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July 25, 2013

Newport Exploration Center & Aquarium Set To Reopen Saturday

This weekend will mark end of nearly nine months of renovation and rebuilding after Superstorm Sandy

NEWPORT, R.I. - After nearly nine months of rebuilding, Save The Bay will reopen its Exploration Center & Aquarium to the general public on Saturday, July 27 at 10:00 a.m. The facility, located on the ground floor of the Rotunda at Easton’s Beach in Newport, sustained catastrophic damage to its electrical and filtration systems when Superstorm Sandy pushed almost two feet of seawater and sand into the building.

When the seawater came in, it naturally settled into the lowest space in the Rotunda – the basement, where most of the Exploration Center’s life systems were located. Filtration equipment, plumbing, and electrical equipment were destroyed. These vital systems kept the aquarium running and allowed all of the critters that were native to Narragansett Bay to thrive in an educational setting. Once the damage was realized, Save The Bay’s staff and volunteers moved quickly into action to rescue, relocate, and in some cases release many of the aquarium’s inhabitants.

“Considering the fact that all of the exhibits were without filtration and aeration for several hours, we didn’t lose any critters,” said Adam Kovarsky, Save The Bay’s aquarist. “Many of our animals were moved to our Bay Center in Providence and several partner organizations took in others. I did have to release our two smooth dogfish sharks back into the ocean.”

Save The Bay’s staff was bolstered by the work of 14 interns and a volunteer engineer. John Haley, co-owner of Portsmouth-based BioProcess H2O, donated hundreds of labor hours in designing and installing a new filtration system on the first floor. His company also provided the equipment at cost.

Other donations of time and labor came from Schneider Electric of West Kingston, and Hayward Pumps of North Kingstown, RI. Schneider Electric provided hundreds of staff volunteer hours cleaning, scraping, and painting the Center, plus collection of several new specimens. Jamie Murdock of Hayward Pumps secured thousands of dollars in aquarium equipment and provided free professional consultation on the reconstruction of the aquariums.

New smooth dogfish sharks and other specimens arrived from the Rhode Island Department of Environmental Management and local fishermen.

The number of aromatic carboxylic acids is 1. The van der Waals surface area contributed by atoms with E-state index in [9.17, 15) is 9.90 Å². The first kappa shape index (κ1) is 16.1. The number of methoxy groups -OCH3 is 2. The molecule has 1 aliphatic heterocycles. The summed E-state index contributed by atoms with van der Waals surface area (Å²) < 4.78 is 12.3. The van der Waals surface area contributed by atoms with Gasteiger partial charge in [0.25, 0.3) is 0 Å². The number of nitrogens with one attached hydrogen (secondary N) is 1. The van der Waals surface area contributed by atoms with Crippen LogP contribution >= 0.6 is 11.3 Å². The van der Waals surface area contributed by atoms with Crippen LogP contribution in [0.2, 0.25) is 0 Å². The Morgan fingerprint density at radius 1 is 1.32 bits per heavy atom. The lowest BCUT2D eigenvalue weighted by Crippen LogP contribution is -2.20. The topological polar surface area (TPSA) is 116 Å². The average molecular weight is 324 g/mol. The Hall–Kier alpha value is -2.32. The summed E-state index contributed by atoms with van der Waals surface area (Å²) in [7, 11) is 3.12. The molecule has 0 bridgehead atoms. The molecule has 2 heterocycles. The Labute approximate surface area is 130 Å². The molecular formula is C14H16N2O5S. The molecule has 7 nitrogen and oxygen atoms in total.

“We are so thankful to all of the volunteers and donors for supporting us during our down time,” said Bridget Kubis Prescott, director of education for Save The Bay. “We received many donations and words of encouragement throughout the months from people who were used to seeing us on Easton’s Beach.”

Save The Bay’s education program depends on the use of the Exploration Center & Aquarium. Prior to Superstorm Sandy, about 18,000 members of the public, including more than 3,000 school students, visited the Center. The Newport School District sends its entire third grade for visits to the Exploration Center & Aquarium.

If you go

 175 Memorial Boulevard in Newport.

$6.00 for ages four and older. Save The Bay members and those three years and under always enjoy free admission.

Daily 10 a.m. – 4 p.m. through Labor Day
, Saturdays and Sundays 10 a.m. – 4 p.m. after Labor Day Daily 10 a.m. – 4 p.m. during public school vacations

For more information: or call 401-324-6020

About Save The Bay

Founded in 1970, Save The Bay is a nonprofit member organization working to protect, restore and explore Narragansett Bay and its watershed. Save The Bay believes the Bay’s future depends on tomorrow’s leaders understanding how important the Bay is to our economy, environment and quality of life. The organization offers education programs to schools, community groups and the general public; protects Narragansett Bay by advocating for Bay-friendly legislation, reviewing permits and raising public awareness; and restores the Bay to full health through its extensive habitat restoration program.